The economics of communal violence: Understanding the Delhi pogrom
Delhi’s state-sponsored anti-Muslim pogrom has caused a total loss of a few billion rupees within three days, if not more, though the real estimates will be only known when proper auditing is done to assess the volume of the losses. While many are blaming Prime Minister Narendra Modi‘s Bharatiya Janata Party (BJP) for orchestrating this mayhem through its rabble-rousers like Kapil Mishra, Anurag Thakur, Yogi Adityanath, etc, who went to the affected areas during the Delhi Assembly election campaigns to incite Hindus against Muslims, to divert attention from the crisis-ridden Indian economy, they are unable to see that this pogrom will eventually help the big corporate donors of the ruling party and its parental body Rashtriya Swayamsevak Sangh (RSS). There is always economics of communal violence and it’s imperative to analyse it to see who reaped the real benefits of the violence.
The economics of communal violence in Delhi, heralded by the RSS’s men and politically-optimised by the BJP to create an optics of “punishing” Muslims for their self-assertion, has multiple dimensions.
The economics of northeastern Delhi
According to the 2011 census report, northeastern Delhi’s population is 2.2m and the population density is 37,346 per km. Hindus form the majority of the population, 68.22%, while the Muslims, at 29.34%, are in minority. The majority of the Hindus are from other backward classes (OBCs) and dalits, while the majority of Muslims are from lower-caste Pasmanda community. The majority of the dwellers of northeastern Delhi’s Ashok Nagar, Baburpur, Bhajanpura, Brij Vihar, Chandbagh, Gokulpuri, Jaffrabad, Karawalnagar, Khajuri Khas, Loni, Maujpur, Shiv Vihar, etc, are from lower-income groups. While majority of upper-caste Hindus and OBCs are employed, the dalits and Muslims are majorly self-employed or work as unorganised labourers.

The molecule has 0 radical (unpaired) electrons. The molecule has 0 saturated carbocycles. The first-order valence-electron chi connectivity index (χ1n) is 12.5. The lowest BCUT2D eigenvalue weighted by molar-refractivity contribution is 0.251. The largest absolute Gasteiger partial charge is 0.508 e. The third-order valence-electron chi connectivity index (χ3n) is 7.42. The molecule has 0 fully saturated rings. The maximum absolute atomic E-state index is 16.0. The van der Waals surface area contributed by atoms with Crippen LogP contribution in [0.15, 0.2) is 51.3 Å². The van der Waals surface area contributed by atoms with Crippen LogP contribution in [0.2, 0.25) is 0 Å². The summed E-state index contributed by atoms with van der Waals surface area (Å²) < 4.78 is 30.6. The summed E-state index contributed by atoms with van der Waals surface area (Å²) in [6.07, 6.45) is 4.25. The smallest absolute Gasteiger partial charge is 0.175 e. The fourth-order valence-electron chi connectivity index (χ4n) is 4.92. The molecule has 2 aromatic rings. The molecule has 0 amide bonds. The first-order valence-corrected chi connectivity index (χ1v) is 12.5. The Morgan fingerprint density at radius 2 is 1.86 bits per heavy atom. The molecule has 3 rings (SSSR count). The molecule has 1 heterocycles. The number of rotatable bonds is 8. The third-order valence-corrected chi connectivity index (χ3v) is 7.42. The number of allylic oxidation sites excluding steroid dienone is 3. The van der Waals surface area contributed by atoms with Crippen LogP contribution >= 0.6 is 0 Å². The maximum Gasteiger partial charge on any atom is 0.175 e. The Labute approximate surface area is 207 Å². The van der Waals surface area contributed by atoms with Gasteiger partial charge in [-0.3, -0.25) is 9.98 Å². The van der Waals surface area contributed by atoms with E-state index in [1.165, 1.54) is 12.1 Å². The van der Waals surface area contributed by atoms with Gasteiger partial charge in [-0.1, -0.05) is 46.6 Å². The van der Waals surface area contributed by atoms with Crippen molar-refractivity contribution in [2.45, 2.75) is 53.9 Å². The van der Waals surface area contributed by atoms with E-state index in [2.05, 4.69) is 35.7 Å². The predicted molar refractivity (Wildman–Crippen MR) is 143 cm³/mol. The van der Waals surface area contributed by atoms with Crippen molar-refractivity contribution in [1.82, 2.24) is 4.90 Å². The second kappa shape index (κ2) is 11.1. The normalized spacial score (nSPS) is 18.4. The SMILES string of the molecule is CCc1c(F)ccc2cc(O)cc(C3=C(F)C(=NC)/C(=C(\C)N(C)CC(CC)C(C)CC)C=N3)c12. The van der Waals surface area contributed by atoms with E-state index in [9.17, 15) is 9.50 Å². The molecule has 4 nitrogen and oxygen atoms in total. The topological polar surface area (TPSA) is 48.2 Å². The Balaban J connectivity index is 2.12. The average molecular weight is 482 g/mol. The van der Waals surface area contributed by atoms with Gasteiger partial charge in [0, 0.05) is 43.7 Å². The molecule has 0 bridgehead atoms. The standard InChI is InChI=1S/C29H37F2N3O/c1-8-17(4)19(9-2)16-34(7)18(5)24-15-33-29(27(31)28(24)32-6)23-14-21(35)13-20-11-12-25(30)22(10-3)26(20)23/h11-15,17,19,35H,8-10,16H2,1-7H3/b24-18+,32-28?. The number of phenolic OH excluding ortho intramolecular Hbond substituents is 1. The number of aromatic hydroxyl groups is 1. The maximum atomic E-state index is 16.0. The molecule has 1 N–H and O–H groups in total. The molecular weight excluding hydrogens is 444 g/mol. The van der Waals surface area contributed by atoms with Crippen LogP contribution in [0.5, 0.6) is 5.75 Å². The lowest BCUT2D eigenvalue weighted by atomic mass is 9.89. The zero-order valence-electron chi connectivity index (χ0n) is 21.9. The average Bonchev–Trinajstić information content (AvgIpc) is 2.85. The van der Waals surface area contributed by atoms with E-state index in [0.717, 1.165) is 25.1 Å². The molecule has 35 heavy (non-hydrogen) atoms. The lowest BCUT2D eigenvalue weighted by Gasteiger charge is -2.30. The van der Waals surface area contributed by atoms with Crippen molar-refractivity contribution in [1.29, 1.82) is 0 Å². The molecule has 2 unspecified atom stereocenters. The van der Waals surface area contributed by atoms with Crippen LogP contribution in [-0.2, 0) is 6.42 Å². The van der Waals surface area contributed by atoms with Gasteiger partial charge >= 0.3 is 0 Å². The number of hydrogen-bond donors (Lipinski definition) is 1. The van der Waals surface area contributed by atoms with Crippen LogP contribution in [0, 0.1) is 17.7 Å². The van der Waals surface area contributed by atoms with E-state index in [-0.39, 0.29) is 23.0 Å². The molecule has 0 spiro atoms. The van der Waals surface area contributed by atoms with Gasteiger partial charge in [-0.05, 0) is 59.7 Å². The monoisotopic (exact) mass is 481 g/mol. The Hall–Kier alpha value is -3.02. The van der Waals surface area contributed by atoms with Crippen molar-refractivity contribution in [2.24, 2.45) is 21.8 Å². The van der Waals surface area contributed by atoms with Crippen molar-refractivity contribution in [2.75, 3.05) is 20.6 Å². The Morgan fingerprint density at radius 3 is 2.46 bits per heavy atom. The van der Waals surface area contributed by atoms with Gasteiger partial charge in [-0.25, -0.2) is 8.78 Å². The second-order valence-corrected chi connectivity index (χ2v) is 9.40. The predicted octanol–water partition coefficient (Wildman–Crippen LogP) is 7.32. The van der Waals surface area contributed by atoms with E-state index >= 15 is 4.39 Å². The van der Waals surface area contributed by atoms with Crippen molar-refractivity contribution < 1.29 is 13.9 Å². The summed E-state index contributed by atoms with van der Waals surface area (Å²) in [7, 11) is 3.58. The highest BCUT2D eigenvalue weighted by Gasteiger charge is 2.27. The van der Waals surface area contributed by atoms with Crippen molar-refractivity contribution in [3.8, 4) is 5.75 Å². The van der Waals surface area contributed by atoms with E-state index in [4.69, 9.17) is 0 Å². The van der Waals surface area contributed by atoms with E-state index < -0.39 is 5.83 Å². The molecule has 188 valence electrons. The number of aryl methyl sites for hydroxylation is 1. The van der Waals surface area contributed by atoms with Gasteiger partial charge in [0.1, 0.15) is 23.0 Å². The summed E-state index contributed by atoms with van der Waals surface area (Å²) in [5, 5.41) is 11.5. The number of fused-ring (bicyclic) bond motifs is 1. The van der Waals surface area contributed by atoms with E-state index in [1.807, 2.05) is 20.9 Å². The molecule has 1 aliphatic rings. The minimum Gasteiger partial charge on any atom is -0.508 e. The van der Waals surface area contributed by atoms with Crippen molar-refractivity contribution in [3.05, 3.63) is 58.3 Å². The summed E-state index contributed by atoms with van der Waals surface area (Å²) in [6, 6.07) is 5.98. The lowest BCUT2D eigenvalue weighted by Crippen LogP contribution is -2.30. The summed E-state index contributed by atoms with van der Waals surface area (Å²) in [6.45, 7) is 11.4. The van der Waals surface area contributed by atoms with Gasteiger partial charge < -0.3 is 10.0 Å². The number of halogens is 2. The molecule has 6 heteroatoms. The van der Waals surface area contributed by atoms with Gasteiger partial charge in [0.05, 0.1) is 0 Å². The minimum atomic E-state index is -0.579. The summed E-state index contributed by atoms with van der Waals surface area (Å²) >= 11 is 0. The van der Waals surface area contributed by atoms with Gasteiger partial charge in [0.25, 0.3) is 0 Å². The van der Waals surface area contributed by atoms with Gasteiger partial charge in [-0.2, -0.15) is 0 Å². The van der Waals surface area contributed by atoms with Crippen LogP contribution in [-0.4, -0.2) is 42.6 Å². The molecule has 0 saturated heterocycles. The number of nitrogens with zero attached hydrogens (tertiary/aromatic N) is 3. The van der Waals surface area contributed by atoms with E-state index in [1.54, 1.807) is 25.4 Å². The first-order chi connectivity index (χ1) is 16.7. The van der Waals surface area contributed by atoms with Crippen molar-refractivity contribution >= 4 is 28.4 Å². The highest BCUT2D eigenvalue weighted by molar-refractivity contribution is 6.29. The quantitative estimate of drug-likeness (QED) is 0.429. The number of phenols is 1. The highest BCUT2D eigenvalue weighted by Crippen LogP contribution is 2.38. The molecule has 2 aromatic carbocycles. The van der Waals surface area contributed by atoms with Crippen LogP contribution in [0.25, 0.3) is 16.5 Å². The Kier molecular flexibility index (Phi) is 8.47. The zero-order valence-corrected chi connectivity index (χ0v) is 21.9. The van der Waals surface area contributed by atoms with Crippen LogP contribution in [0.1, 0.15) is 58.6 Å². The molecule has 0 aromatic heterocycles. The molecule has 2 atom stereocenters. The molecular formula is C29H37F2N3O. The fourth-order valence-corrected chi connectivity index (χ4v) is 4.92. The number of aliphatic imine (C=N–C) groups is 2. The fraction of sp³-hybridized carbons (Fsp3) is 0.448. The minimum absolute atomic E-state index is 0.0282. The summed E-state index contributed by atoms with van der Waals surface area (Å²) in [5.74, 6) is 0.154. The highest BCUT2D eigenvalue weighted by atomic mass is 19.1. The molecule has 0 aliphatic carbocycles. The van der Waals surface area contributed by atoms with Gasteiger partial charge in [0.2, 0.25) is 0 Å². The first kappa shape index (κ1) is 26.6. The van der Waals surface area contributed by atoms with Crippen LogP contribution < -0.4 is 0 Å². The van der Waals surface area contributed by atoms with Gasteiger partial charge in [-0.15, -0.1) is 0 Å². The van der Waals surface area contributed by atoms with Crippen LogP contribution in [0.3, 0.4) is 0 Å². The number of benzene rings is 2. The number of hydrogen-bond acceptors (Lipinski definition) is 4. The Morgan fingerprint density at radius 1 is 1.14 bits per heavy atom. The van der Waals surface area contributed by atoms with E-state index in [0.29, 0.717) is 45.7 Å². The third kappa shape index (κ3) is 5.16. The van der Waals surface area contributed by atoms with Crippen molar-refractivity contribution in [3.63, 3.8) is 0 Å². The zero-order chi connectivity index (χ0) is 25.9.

Due to highest concentration of low-income groups, the literacy rate of northeastern Delhi was 82.80%, which is less than Delhi’s average of 86.34%, and it makes this region a breeding ground for bigotry and fanaticism, especially with a large contingent of RSS’s proselytisers operating at the grassroots to recruit, train and deploy young men as combatants.
While no new economic survey is done in Delhi, the last report from 2013 shows that northeastern Delhi had the second-largest concentration of handlooms and handicrafts establishments after central. It had the highest number of women entrepreneur-owned enterprises, 11,059, though it’s not known how many of these closed due to the demonetisation exercise and Goods and Services Tax (GST) rollout.
However, northeastern Delhi’s entrepreneurs were mostly those who didn’t enjoy any institutional financing, with 8,689 self-financed enterprises and 13.55% were owned by the owners who themselves worked in them with a maximum of one hired employee. Northeastern Delhi also had the highest density of establishments in Delhi, 21.66%, while it had the lowest proportion of establishments that existed outside the owner’s home, 25.6%, which means the majority of the establishments were home-based.